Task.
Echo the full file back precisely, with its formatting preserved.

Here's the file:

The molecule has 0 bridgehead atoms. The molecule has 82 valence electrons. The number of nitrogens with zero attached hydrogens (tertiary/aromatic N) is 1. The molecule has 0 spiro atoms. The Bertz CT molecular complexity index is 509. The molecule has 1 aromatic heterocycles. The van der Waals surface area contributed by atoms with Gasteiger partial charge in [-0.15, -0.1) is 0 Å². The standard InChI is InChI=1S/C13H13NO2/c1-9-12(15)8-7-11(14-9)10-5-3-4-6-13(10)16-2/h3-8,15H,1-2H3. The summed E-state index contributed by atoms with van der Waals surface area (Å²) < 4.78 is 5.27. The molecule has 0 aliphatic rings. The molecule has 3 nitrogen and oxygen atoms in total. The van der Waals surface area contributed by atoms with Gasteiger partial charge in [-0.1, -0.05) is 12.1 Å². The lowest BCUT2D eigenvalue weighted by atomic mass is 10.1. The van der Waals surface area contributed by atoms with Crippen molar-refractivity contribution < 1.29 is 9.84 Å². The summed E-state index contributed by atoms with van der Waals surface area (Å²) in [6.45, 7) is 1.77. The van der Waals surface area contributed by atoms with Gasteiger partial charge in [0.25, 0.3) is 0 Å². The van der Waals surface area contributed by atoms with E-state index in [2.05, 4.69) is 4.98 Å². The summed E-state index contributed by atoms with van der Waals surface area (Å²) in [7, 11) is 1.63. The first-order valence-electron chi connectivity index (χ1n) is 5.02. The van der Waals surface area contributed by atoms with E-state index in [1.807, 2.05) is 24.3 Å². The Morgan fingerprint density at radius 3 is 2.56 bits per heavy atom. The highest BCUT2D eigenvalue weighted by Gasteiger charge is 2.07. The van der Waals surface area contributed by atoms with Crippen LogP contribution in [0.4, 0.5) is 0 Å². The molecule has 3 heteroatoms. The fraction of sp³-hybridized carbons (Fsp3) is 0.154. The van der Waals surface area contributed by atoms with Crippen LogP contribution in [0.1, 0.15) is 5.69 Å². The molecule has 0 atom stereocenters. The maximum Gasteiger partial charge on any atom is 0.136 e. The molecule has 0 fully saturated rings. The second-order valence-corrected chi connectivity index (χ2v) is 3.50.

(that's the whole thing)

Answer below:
The molecule has 0 bridgehead atoms. The molecule has 82 valence electrons. The number of nitrogens with zero attached hydrogens (tertiary/aromatic N) is 1. The molecule has 0 spiro atoms. The Bertz CT molecular complexity index is 509. The molecule has 1 aromatic heterocycles. The van der Waals surface area contributed by atoms with Gasteiger partial charge in [-0.15, -0.1) is 0 Å². The standard InChI is InChI=1S/C13H13NO2/c1-9-12(15)8-7-11(14-9)10-5-3-4-6-13(10)16-2/h3-8,15H,1-2H3. The summed E-state index contributed by atoms with van der Waals surface area (Å²) < 4.78 is 5.27. The molecule has 0 aliphatic rings. The molecule has 3 nitrogen and oxygen atoms in total. The van der Waals surface area contributed by atoms with Gasteiger partial charge in [-0.1, -0.05) is 12.1 Å². The lowest BCUT2D eigenvalue weighted by atomic mass is 10.1. The van der Waals surface area contributed by atoms with Crippen molar-refractivity contribution < 1.29 is 9.84 Å². The summed E-state index contributed by atoms with van der Waals surface area (Å²) in [6.45, 7) is 1.77. The van der Waals surface area contributed by atoms with Gasteiger partial charge in [0.25, 0.3) is 0 Å². The van der Waals surface area contributed by atoms with E-state index in [2.05, 4.69) is 4.98 Å². The summed E-state index contributed by atoms with van der Waals surface area (Å²) in [7, 11) is 1.63. The first-order valence-electron chi connectivity index (χ1n) is 5.02. The van der Waals surface area contributed by atoms with E-state index in [1.807, 2.05) is 24.3 Å². The Morgan fingerprint density at radius 3 is 2.56 bits per heavy atom. The highest BCUT2D eigenvalue weighted by Gasteiger charge is 2.07. The van der Waals surface area contributed by atoms with Crippen LogP contribution in [0.4, 0.5) is 0 Å². The molecule has 3 heteroatoms. The fraction of sp³-hybridized carbons (Fsp3) is 0.154. The van der Waals surface area contributed by atoms with Crippen LogP contribution in [0.1, 0.15) is 5.69 Å². The molecule has 0 atom stereocenters. The maximum Gasteiger partial charge on any atom is 0.136 e. The molecule has 0 fully saturated rings. The second-order valence-corrected chi connectivity index (χ2v) is 3.50.